As I prepare to enter seminary and pursue candidacy with the ELCA next fall, I realize it might not be clear as to what I will actually be doing once I complete this course of study. I will be pursuing a Master's of Divinity degree, which is the same level of education as an ordained minister, but I will not become a pastor. I have started the Entrance phase of the Candidacy process, this is a parallel process to my education and consists of three phases, Entrance, Endorsement and Approval. Following Approval comes Call. Candidacy is a communal discernment and vocational development process involving the candidate's congregation, Synod and seminary. It also involves lots of essay writing, meetings, interviews and spiritual direction. The idea is to find and nurture the candidates with an authentic call who will serve the world and the church.
Diaconal Ministry is a type of rostered ministry, that exemplifies the idea of diakonia, the Greek word for service. Members of the Diaconate serve the wider Church in many settings, seeking to connect the Church with the world through vocations of service as varied as chaplaincy, social work, education and nursing. Diaconal ministers also work in parish settings and synod offices. My eventual hope is to become a hospital chaplain.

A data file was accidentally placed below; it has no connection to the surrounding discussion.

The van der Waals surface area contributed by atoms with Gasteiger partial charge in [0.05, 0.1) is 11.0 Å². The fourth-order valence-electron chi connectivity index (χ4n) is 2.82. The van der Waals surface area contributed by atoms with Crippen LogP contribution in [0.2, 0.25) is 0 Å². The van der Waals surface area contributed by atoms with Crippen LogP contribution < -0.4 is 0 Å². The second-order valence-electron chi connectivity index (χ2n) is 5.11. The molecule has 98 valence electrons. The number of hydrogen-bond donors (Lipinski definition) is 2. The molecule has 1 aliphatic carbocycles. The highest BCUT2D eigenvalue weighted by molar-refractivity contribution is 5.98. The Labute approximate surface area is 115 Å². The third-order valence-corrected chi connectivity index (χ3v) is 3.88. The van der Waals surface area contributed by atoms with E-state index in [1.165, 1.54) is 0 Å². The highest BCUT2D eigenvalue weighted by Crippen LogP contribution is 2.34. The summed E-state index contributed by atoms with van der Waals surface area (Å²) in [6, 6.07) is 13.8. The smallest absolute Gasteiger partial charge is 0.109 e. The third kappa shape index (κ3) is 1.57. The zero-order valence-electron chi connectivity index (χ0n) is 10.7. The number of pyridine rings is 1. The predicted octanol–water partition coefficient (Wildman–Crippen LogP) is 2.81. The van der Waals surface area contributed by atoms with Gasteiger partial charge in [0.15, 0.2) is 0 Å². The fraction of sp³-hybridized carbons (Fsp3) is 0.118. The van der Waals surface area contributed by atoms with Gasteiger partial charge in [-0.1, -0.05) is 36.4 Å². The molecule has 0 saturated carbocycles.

The Masters of Divinity degree provides the necessary academic foundations (church history, theology, liturgical praxis and Lutheran formation), while the candidacy process and associated requirements will prepare me for the actual practice of ministry. It seems overwhelming (and trust me, it is!), but I am taking it one step at a time and there is plenty of support along the way. The articles below describe the Diaconate.
Overview of Diaconal Ministry
Diaconal Ministry in an evolving church